P could increase his debt basis by:

    1. Lending money to the corporation. If necessary, P could personally borrow the money from an unrelated lender and use the proceeds to make the payments. P, rather than the corporation, should make the loan payments to the lender.
    2. Paying all or part of corporate debt that P has guaranteed. Banks and other lenders may require that the shareholders guarantee loans that are made to the corporation. If P makes payments on such guaranteed loans, those payments increase his debt basis. If necessary, P could personally borrow the money from an unrelated lender and use the proceeds to make the payments. Note that merely guaranteeing a loan does not give the shareholder debt basis.
    3. Having the lender substitute P’s note for a note from the corporation to a third-party lender. If the lender substitutes P’s note for that of the corporation and releases the corporation from liability to repay the debt, P obtains debt basis because the corporation then becomes indebted to the shareholder under the doctrine of subrogation.
    4. Advancing the corporation funds as open account debt. Open account debt owed to the shareholder provides debt basis. Within limits, open account advances and repayments can be netted and treated as one indebtedness. However, under the regulations, open account debt is treated as if it were evidenced by a written note when the balance of open account debt equals or exceeds $25,000 at the end of the corporation’s tax year.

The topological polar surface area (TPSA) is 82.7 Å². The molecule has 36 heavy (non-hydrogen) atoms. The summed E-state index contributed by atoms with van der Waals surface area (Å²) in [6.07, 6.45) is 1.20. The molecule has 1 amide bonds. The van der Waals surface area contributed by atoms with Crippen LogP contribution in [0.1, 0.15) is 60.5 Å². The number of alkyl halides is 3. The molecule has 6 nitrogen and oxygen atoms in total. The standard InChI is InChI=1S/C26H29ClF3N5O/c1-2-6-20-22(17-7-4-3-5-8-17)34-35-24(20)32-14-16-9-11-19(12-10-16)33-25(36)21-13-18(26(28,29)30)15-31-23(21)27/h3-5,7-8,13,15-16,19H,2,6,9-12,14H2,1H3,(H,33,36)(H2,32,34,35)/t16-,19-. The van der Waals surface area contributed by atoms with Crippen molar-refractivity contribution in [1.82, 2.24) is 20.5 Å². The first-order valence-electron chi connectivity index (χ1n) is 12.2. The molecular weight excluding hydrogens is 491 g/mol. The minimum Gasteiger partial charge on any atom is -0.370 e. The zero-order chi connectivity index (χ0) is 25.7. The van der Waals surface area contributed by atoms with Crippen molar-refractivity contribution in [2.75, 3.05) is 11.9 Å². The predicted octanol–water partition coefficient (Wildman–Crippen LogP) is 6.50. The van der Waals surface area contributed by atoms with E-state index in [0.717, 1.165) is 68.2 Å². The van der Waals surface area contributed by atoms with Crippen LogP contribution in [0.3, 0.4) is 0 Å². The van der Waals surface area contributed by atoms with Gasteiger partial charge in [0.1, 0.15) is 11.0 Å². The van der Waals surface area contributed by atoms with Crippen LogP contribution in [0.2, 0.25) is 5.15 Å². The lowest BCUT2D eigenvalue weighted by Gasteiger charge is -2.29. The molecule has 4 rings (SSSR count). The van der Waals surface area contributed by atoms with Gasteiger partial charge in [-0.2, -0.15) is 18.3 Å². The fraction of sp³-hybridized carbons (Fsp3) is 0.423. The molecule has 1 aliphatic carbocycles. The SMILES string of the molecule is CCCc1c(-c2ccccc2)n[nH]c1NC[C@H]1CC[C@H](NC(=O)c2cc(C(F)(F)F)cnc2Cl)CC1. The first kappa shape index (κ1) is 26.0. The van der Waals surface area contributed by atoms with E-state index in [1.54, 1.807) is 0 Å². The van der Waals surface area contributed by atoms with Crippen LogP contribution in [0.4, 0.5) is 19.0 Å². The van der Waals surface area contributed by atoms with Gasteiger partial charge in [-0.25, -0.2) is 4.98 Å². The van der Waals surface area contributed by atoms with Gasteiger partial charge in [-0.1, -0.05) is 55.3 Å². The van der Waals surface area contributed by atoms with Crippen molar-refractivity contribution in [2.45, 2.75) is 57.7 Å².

If P’s basis is not increased by the end of 2013, the $32,000 loss will carry forward and become deductible in a year in which all or part of the basis is restored. Basis restoration occurs when the shareholder acquires additional stock or debt basis, or when corporate income increases basis.

    Increasing Basis Not Always Best Course of Action

    Basis increases occurring before the end of the S corporation’s tax year can be used to deduct current and prior losses. Practitioners should be aware, however, that making capital contributions or loans to increase basis so that losses can be deducted is not always the optimal course of action. This is especially true if there is a risk that the corporation may become insolvent. For example, if the taxpayer makes a contribution to capital of $10,000 and cannot recover that amount because of the corporation’s insolvency, the taxpayer has actually lost the $10,000, net of the tax savings from claiming the tax deduction. Before the taxpayer parts with cash, or makes a binding obligation to repay a loan, both the tax and nontax factors should be assessed carefully.

    Planning tip: Shareholders who increase basis by making contributions to capital should, if possible, purchase stock from the S corporation. If the transaction is structured to fit the requirements of Sec. 1244, and the stock later becomes worthless, the resulting loss will be treated as an ordinary loss. If the shareholder makes contributions to capital and does not acquire Sec. 1244 stock, any resulting loss will be short-term or long-term capital loss, depending on when the contribution was made.